Belfast-born property developer Paddy McKillen has lost his High Court case in London against the millionaire Barclay brothers.
Mr McKillen had sued the brothers over control of three top London hotels.
It is expected that Mr McKillen will appeal the decision.
He had sued the Barclay Brothers alleging they had improperly taken control of Coroin, the holding company for Claridges, the Berkeley and the Connaught Hotels in London.
During a lengthy case, lawyers for Mr McKillen had argued that the Barclays' use of the shareholding of Irish financier Derek Quinlan should have triggered a pre-emption agreement, whereby Mr McKillen as an existing shareholder would have been given the option to purchase the Quinlan shareholding first.
However, in a written judgment Mr Justice David Williams dismissed Mr McKillen's claim because he said the alleged breaches of the pre-emption agreement had not been established during the case.
The judge also said Mr McKillen had not been able to establish any conduct that had been unfairly prejudicial to him.
Mr McKillen had also challenged the transfer of £660m of debt in Coroin to a company controlled by the Barclay Brothers, alleging that NAMA should have consulted Coroin before selling the debt.
However, last June the Court of Appeal in London had ruled in favour of NAMA on the question of consultation.
In today's judgment, Mr Justice David Richards said that because of the earlier ruling, Mr McKillen could no longer rely on his claim of invalidity by NAMA.
McKIllen to do 'everything in his power'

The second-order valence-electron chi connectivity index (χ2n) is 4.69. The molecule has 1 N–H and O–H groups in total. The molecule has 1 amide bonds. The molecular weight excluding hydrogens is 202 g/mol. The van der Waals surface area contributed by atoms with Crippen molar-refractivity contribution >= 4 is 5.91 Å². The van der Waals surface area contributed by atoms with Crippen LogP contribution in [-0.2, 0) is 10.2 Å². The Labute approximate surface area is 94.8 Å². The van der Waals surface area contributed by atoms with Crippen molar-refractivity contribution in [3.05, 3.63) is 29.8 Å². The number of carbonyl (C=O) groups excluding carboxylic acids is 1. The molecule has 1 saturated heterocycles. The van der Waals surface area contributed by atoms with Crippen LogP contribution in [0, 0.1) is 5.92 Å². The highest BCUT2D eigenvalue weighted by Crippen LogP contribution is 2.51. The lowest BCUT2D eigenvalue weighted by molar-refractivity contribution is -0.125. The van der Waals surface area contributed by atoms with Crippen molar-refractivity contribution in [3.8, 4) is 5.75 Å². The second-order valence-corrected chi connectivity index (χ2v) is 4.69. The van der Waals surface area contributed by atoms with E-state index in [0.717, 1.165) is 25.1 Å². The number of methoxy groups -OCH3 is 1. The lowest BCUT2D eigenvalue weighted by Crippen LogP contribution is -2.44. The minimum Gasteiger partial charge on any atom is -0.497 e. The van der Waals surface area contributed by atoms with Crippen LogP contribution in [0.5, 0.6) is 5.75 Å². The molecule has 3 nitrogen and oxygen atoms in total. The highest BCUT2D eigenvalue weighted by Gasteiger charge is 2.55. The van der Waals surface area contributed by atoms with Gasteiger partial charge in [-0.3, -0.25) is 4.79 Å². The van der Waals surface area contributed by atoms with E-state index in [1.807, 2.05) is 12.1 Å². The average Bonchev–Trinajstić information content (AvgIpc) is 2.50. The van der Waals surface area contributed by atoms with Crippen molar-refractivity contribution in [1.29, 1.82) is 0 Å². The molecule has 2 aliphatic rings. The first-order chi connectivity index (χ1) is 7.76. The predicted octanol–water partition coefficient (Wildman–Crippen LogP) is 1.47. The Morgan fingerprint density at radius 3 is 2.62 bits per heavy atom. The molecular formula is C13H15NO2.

Mr McKillen says he will do everything in his power to gain control of the company which controls three of London's top hotels.
The Belfast-born developer was speaking after losing a case at the High Court in London against the billionaire Barclay Brothers, owners of the Ritz Hotel and Telegraph newspapers.
But speaking by telephone from France today, Mr McKillen maintained that after today's judgement the Barclay Brothers still could not take over the Quinlan shareholding without it being offered to him first.
He said he would continue to do everything in his power to buy Mr Quinlan's shareholding and that he had the funding to do so.
However, commenting on today's judgement a spokesman for the Barclay Brothers said that the judge had conducted an extensive review of Mr McKillen's sources of funding and rejected his case that he had could have made the purchase.
The spokesman said the judge's conclusions would come as a further blow to Mr McKillen and underline once again the validity of the stance taken by the Barclay interests.
Today's judgement is unlikely to end the fight for Coroin, the company which controls the three London hotels. The Barclays still hold 28 percent of the shares. Derek Quinlan holds 35% while Paddy McKillen still has his 36%.
Mr McKillen said his lawyers were studying today's lengthy judgement with a view to an appeal, that he was ready and able to buy the Quinlan shareholding whenever it was offered and that he would never give up his right to the hotels.